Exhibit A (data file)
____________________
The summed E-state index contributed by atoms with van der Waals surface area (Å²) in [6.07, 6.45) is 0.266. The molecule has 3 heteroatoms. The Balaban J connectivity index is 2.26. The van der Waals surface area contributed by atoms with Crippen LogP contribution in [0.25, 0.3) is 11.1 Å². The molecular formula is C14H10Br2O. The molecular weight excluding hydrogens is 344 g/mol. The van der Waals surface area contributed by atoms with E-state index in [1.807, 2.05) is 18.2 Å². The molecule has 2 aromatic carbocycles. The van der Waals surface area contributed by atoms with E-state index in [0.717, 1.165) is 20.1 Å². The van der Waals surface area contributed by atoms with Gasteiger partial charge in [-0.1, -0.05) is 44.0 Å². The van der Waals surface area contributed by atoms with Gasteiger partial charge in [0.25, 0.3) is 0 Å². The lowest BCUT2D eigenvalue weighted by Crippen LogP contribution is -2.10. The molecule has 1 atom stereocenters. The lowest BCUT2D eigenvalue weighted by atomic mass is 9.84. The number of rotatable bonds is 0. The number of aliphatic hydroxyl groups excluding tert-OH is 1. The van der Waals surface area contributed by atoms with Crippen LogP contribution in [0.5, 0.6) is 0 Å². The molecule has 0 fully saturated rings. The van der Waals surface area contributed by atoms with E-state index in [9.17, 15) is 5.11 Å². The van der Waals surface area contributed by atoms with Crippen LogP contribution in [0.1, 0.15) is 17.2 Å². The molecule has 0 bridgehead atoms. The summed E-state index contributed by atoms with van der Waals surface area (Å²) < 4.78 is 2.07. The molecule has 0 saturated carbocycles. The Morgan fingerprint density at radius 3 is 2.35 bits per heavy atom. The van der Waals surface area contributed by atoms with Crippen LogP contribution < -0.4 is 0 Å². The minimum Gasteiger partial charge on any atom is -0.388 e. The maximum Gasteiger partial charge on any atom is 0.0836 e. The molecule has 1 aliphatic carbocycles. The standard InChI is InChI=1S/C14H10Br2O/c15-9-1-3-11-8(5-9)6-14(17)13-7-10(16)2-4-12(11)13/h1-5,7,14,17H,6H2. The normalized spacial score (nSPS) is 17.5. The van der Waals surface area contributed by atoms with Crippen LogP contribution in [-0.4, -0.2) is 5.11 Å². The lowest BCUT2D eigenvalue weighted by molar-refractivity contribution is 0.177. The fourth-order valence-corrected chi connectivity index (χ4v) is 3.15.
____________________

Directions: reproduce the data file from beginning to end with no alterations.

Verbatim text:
The summed E-state index contributed by atoms with van der Waals surface area (Å²) in [6.07, 6.45) is 0.266. The molecule has 3 heteroatoms. The Balaban J connectivity index is 2.26. The van der Waals surface area contributed by atoms with Crippen LogP contribution in [0.25, 0.3) is 11.1 Å². The molecular formula is C14H10Br2O. The molecular weight excluding hydrogens is 344 g/mol. The van der Waals surface area contributed by atoms with E-state index in [1.807, 2.05) is 18.2 Å². The molecule has 2 aromatic carbocycles. The van der Waals surface area contributed by atoms with E-state index in [0.717, 1.165) is 20.1 Å². The van der Waals surface area contributed by atoms with Gasteiger partial charge in [-0.1, -0.05) is 44.0 Å². The van der Waals surface area contributed by atoms with Gasteiger partial charge in [0.25, 0.3) is 0 Å². The lowest BCUT2D eigenvalue weighted by Crippen LogP contribution is -2.10. The molecule has 1 atom stereocenters. The lowest BCUT2D eigenvalue weighted by atomic mass is 9.84. The number of rotatable bonds is 0. The number of aliphatic hydroxyl groups excluding tert-OH is 1. The van der Waals surface area contributed by atoms with Crippen LogP contribution in [0.5, 0.6) is 0 Å². The molecule has 0 fully saturated rings. The van der Waals surface area contributed by atoms with E-state index in [9.17, 15) is 5.11 Å². The van der Waals surface area contributed by atoms with Crippen LogP contribution in [0.1, 0.15) is 17.2 Å². The molecule has 0 bridgehead atoms. The summed E-state index contributed by atoms with van der Waals surface area (Å²) < 4.78 is 2.07. The molecule has 0 saturated carbocycles. The Morgan fingerprint density at radius 3 is 2.35 bits per heavy atom. The van der Waals surface area contributed by atoms with Crippen LogP contribution < -0.4 is 0 Å². The minimum Gasteiger partial charge on any atom is -0.388 e. The maximum Gasteiger partial charge on any atom is 0.0836 e. The molecule has 1 aliphatic carbocycles. The standard InChI is InChI=1S/C14H10Br2O/c15-9-1-3-11-8(5-9)6-14(17)13-7-10(16)2-4-12(11)13/h1-5,7,14,17H,6H2. The normalized spacial score (nSPS) is 17.5. The van der Waals surface area contributed by atoms with Crippen LogP contribution in [-0.4, -0.2) is 5.11 Å². The lowest BCUT2D eigenvalue weighted by molar-refractivity contribution is 0.177. The fourth-order valence-corrected chi connectivity index (χ4v) is 3.15.